Restoring the River Channel
The Dallas Floodway Project is a component of the City of Dallas'
Balanced Vision Plan (BVP) which includes raising the existing east and west levees; removing the abandoned AT&SF railroad bridge; constructing a system of floodwater conveyance lakes that would contribute to flood risk management, ecosystem restoration, and recreation. Designs also include implementing a lake recharge system that would provide reuse of treated wastewater discharge for water quality and recreation purposes; creating over 400 acres of new wetlands; providing miles of trails, park roads, and public access points for visitation; constructing athletic playing fields; restoring Trinity River meanders and riparian habitat to replace a previously straightened river channel; and, overall improving interior drainage facilities and capacity.
The Trinity River Corridor has experienced dramatic ecological change over the past century, with the most rapid and extensive changes occurring during the construction of the original Dallas Floodway project in the late-1920s and the U. S. Army Corps of Engineers (USACE) reconstruction of the floodway in the mid-1950s.
Artist concept of the Dallas Floodway Project with meanders back into the Trinity River
Ecological enhancements to the channel and floodway include restoration of channel meanders and morphologically diverse channel geometry, establishment of a diverse native riparian plant assemblage, and construction of three lakes in the floodway adjacent to the river channel. Given the dynamic nature typical of alluvial systems such as the Trinity River, designing these ecosystem improvements in concert with the aesthetic, recreational, and flood management features of the project has been underway for a number of years.
Several major engineering feats will be part of the project and one of them is the plan to put a semblance of meanders back into the Trinity River as it flows through the downtown corridor. The river was moved from near Houston Street in the late 1920s and the channel was left straight rather than replicating the original meanders. Today, the river will change again. It will be moved slightly to the west of its existing alignment in several places and the meanders will be placed back mimicking its original topography. The benefits of the meanders will be:
- to aid in better floodwater management,
- to deter against bank erosion,
- to foster the natural forces of water flow through the river channel, and
- to slow sentiment transport and deposits.
Always returning to the River
The new Dallas Wave area along the Trinity River
Photo By: David Morring
The Trinity River is used for boating, primarily kayaks and canoes, and outside of Dallas, 25% of rural areas obtain their drinking water from the Trinity River. In general, it is important to preserve rivers and their corridors throughout the world. Hundreds of streams, creeks and water sources feed into the Trinity River as it snakes through the state meeting in Forth Worth and Dallas, a location where the fourth largest metropolitan area in the United States sprawls across its watershed. Every drop of this water is crucial because many people depend on the river's water and so do thousands of species of animals and fish. The river also provides a natural backdrop for wonderful recreational and environmental opportunities.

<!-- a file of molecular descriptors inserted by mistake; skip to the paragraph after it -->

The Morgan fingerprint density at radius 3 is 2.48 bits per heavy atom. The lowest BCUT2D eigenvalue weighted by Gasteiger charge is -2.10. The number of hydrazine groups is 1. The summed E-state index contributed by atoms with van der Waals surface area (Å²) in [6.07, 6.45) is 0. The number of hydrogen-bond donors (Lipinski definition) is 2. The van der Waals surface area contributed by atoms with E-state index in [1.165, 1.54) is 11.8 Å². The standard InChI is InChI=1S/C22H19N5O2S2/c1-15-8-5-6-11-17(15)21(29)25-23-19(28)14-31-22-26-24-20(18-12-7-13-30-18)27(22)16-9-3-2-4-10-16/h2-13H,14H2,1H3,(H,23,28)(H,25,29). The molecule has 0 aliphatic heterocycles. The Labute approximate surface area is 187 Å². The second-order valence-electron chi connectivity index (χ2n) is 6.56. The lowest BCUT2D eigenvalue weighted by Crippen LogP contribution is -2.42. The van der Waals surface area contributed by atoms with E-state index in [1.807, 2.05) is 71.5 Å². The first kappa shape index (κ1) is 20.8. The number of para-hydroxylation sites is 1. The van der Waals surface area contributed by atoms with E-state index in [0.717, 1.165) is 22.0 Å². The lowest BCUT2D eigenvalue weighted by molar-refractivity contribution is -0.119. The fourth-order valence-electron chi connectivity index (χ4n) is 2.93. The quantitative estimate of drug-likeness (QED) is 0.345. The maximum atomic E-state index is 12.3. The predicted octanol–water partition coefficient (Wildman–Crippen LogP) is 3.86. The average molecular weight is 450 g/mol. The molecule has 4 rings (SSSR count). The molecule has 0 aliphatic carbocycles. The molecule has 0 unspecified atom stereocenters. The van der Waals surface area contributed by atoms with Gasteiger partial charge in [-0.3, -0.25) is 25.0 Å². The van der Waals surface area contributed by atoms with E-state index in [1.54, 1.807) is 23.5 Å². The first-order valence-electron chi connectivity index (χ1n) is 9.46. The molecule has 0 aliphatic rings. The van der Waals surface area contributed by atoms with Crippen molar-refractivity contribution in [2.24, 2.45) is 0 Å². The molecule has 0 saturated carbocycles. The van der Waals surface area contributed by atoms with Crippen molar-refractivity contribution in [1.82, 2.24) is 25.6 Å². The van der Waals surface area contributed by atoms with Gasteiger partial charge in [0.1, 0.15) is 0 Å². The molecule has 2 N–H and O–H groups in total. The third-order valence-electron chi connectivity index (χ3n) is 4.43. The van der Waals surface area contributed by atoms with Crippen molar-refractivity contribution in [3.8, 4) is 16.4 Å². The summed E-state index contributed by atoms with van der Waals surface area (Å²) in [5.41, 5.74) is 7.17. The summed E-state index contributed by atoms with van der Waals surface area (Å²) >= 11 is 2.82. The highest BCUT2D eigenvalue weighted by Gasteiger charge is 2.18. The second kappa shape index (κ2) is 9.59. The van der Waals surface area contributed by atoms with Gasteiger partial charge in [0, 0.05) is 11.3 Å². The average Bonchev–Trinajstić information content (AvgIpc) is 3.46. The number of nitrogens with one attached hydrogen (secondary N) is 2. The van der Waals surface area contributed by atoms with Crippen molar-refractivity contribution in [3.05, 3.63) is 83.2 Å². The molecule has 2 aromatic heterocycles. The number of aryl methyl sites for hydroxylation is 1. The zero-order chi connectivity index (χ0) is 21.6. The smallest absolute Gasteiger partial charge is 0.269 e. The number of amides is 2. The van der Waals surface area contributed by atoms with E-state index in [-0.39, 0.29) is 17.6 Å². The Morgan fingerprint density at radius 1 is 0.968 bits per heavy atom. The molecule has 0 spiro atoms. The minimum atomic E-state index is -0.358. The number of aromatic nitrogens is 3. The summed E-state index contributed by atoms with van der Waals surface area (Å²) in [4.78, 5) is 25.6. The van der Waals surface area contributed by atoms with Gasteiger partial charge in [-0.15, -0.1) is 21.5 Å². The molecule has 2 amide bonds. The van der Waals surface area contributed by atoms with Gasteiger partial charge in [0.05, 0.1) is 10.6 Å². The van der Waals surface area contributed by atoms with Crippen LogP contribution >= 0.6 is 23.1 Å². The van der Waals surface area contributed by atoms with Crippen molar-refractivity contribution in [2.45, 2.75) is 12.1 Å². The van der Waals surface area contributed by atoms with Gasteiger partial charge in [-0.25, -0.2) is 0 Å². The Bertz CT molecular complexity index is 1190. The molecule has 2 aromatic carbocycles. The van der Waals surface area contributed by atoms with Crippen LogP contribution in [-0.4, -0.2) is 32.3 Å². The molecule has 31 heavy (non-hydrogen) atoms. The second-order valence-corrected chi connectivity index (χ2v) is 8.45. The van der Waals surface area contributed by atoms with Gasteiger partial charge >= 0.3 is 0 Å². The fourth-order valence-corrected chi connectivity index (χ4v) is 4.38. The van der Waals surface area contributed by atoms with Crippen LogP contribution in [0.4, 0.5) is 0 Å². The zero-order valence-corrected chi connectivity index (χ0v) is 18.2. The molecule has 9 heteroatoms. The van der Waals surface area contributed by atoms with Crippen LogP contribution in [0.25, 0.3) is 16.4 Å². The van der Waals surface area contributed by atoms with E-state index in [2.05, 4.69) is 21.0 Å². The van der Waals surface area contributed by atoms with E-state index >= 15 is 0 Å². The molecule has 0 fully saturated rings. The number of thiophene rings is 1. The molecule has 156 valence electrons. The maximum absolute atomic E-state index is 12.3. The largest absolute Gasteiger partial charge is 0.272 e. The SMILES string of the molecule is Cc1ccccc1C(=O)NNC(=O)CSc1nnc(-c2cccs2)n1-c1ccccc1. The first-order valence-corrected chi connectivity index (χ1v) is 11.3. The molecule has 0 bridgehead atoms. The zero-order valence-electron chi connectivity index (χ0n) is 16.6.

The Clean Water Act of 1972 passed by the United States Congress and similar laws in other countries have changed the way we treat our rivers, streams and creeks. In the 1960s some rivers were so badly polluted that they actually caught fire and burned.
Today, the Trinity River is monitored on a regular basis by federal and state agencies and Dallas City Departments including: the Texas Commission on Environmental Quality, Environmental Protection Agency, the Trinity Watershed Management's Stormwater Division, and the City of Dallas Water Department. All of these groups meet regularly to review water quality data, implement water quality programs, implement anti-litter and grease campaigns and many other important programs and initiatives.
Throughout the 22 miles of the Dallas Floodway, volunteer and seasonal wetlands welcome flocks of migrating and resident birds, providing them with natural habitat that occurs all along the Trinity River. Small forest animals thrive in the corridor as well as native grasses and plants.
The Trinity River begins at the border of Oklahoma and Texas and meanders all the way to Galveston. Today, paddlers can take the 10 mile Dallas Trinity Paddling Trail that begins at Trammell Crow Park (always heed construction and flood warning signs) and journey through the downtown Dallas corridor past the thunder of urbanization, under the beautiful new Margaret Hunt Hill Bridge designed by world renowned Spanish architect and engineer, Santiago Calatrava and its sister bridge, the Margaret McDermott Bridge. The water trail takes nature enthusiasts through the new Dallas Wave whitewater area (take the bypass channel or portage around) with landscaped embankments and a kayakers playground. The journey continues into the 6,200 acre Great Trinity Forest.
Photo By: Harry Rumberger
The sights and sounds of nature are around every turn with basking turtles, fish of all sizes arching out of the water for insects, the boom of bullfrogs, and whirl of bird wings. A myriad of wildlife is part of this water journey for paddlers of all skill levels as egrets, herons, ducks, hawks, kestrels, swallows, raccoons, rabbits, deer, bobcat, and many other aquatic and forest creatures appear from time to time along the waterway. The journey ends at the Loop 12 Boat Ramp and Trinity Forest Trails.
The City that has long turned its back on the river is returning to it with a fresh, exuberant and sustainable outlook toward urban living.